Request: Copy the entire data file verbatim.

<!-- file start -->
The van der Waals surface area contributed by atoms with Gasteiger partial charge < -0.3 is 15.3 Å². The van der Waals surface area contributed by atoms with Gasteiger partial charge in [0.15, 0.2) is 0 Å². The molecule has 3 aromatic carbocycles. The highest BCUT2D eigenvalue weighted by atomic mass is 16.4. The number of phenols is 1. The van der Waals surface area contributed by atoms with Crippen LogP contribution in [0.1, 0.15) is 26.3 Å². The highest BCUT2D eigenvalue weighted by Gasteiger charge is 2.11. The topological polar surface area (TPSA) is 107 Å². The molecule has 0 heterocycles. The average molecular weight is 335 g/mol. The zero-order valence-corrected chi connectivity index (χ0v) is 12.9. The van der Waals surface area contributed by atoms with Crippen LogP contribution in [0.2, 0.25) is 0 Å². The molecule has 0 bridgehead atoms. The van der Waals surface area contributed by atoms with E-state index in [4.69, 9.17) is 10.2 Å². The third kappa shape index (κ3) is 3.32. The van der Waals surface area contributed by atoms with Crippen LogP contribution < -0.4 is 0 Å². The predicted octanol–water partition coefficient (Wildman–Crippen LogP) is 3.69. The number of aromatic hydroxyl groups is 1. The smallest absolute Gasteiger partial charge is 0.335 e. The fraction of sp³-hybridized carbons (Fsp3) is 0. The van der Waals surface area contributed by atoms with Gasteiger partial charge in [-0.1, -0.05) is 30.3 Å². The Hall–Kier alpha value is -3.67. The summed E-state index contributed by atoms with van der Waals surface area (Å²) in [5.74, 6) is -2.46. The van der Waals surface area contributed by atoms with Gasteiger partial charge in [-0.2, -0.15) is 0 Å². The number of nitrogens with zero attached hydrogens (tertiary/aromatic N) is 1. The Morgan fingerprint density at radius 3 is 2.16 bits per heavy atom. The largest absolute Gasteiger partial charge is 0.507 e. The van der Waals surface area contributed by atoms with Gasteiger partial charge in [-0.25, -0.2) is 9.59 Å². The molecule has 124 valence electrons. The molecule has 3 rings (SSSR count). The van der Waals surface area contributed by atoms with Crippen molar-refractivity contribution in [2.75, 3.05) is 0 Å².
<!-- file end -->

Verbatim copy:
The van der Waals surface area contributed by atoms with Gasteiger partial charge < -0.3 is 15.3 Å². The van der Waals surface area contributed by atoms with Gasteiger partial charge in [0.15, 0.2) is 0 Å². The molecule has 3 aromatic carbocycles. The highest BCUT2D eigenvalue weighted by atomic mass is 16.4. The number of phenols is 1. The van der Waals surface area contributed by atoms with Crippen LogP contribution in [0.1, 0.15) is 26.3 Å². The highest BCUT2D eigenvalue weighted by Gasteiger charge is 2.11. The topological polar surface area (TPSA) is 107 Å². The molecule has 0 heterocycles. The average molecular weight is 335 g/mol. The zero-order valence-corrected chi connectivity index (χ0v) is 12.9. The van der Waals surface area contributed by atoms with Crippen LogP contribution in [0.2, 0.25) is 0 Å². The molecule has 0 bridgehead atoms. The van der Waals surface area contributed by atoms with E-state index in [4.69, 9.17) is 10.2 Å². The third kappa shape index (κ3) is 3.32. The van der Waals surface area contributed by atoms with Crippen LogP contribution < -0.4 is 0 Å². The predicted octanol–water partition coefficient (Wildman–Crippen LogP) is 3.69. The number of aromatic hydroxyl groups is 1. The smallest absolute Gasteiger partial charge is 0.335 e. The fraction of sp³-hybridized carbons (Fsp3) is 0. The van der Waals surface area contributed by atoms with Gasteiger partial charge in [-0.1, -0.05) is 30.3 Å². The Hall–Kier alpha value is -3.67. The summed E-state index contributed by atoms with van der Waals surface area (Å²) in [5.74, 6) is -2.46. The van der Waals surface area contributed by atoms with Gasteiger partial charge in [-0.2, -0.15) is 0 Å². The number of nitrogens with zero attached hydrogens (tertiary/aromatic N) is 1. The Morgan fingerprint density at radius 3 is 2.16 bits per heavy atom. The largest absolute Gasteiger partial charge is 0.507 e. The van der Waals surface area contributed by atoms with Gasteiger partial charge in [-0.25, -0.2) is 9.59 Å². The molecule has 124 valence electrons. The molecule has 3 rings (SSSR count). The van der Waals surface area contributed by atoms with Crippen molar-refractivity contribution in [2.75, 3.05) is 0 Å².